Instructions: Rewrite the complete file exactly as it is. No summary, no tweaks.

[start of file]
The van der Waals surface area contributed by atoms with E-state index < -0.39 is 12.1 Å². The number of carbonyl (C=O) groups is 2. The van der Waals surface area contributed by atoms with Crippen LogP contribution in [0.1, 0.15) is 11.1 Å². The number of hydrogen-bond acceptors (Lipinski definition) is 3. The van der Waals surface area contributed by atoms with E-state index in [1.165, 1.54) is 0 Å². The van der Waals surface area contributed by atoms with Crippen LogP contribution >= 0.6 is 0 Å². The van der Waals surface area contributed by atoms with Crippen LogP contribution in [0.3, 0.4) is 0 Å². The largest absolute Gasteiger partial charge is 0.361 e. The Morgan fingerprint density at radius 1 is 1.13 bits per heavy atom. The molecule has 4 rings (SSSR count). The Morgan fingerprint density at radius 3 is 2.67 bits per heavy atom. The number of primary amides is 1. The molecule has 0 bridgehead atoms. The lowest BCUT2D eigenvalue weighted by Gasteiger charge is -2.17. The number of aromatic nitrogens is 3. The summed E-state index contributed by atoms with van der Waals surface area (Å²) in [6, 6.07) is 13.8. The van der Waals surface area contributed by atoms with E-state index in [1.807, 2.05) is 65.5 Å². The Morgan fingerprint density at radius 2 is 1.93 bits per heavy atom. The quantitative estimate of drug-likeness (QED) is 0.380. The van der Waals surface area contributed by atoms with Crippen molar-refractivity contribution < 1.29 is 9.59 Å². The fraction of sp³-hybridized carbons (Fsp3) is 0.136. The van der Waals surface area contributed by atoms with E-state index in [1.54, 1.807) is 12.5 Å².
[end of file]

The van der Waals surface area contributed by atoms with E-state index < -0.39 is 12.1 Å². The number of carbonyl (C=O) groups is 2. The van der Waals surface area contributed by atoms with Crippen LogP contribution in [0.1, 0.15) is 11.1 Å². The number of hydrogen-bond acceptors (Lipinski definition) is 3. The van der Waals surface area contributed by atoms with E-state index in [1.165, 1.54) is 0 Å². The van der Waals surface area contributed by atoms with Crippen LogP contribution >= 0.6 is 0 Å². The van der Waals surface area contributed by atoms with Crippen LogP contribution in [0.3, 0.4) is 0 Å². The largest absolute Gasteiger partial charge is 0.361 e. The Morgan fingerprint density at radius 1 is 1.13 bits per heavy atom. The molecule has 4 rings (SSSR count). The Morgan fingerprint density at radius 3 is 2.67 bits per heavy atom. The number of primary amides is 1. The molecule has 0 bridgehead atoms. The lowest BCUT2D eigenvalue weighted by Gasteiger charge is -2.17. The number of aromatic nitrogens is 3. The summed E-state index contributed by atoms with van der Waals surface area (Å²) in [6, 6.07) is 13.8. The van der Waals surface area contributed by atoms with E-state index in [1.807, 2.05) is 65.5 Å². The Morgan fingerprint density at radius 2 is 1.93 bits per heavy atom. The quantitative estimate of drug-likeness (QED) is 0.380. The van der Waals surface area contributed by atoms with Crippen molar-refractivity contribution < 1.29 is 9.59 Å². The fraction of sp³-hybridized carbons (Fsp3) is 0.136. The van der Waals surface area contributed by atoms with E-state index in [1.54, 1.807) is 12.5 Å².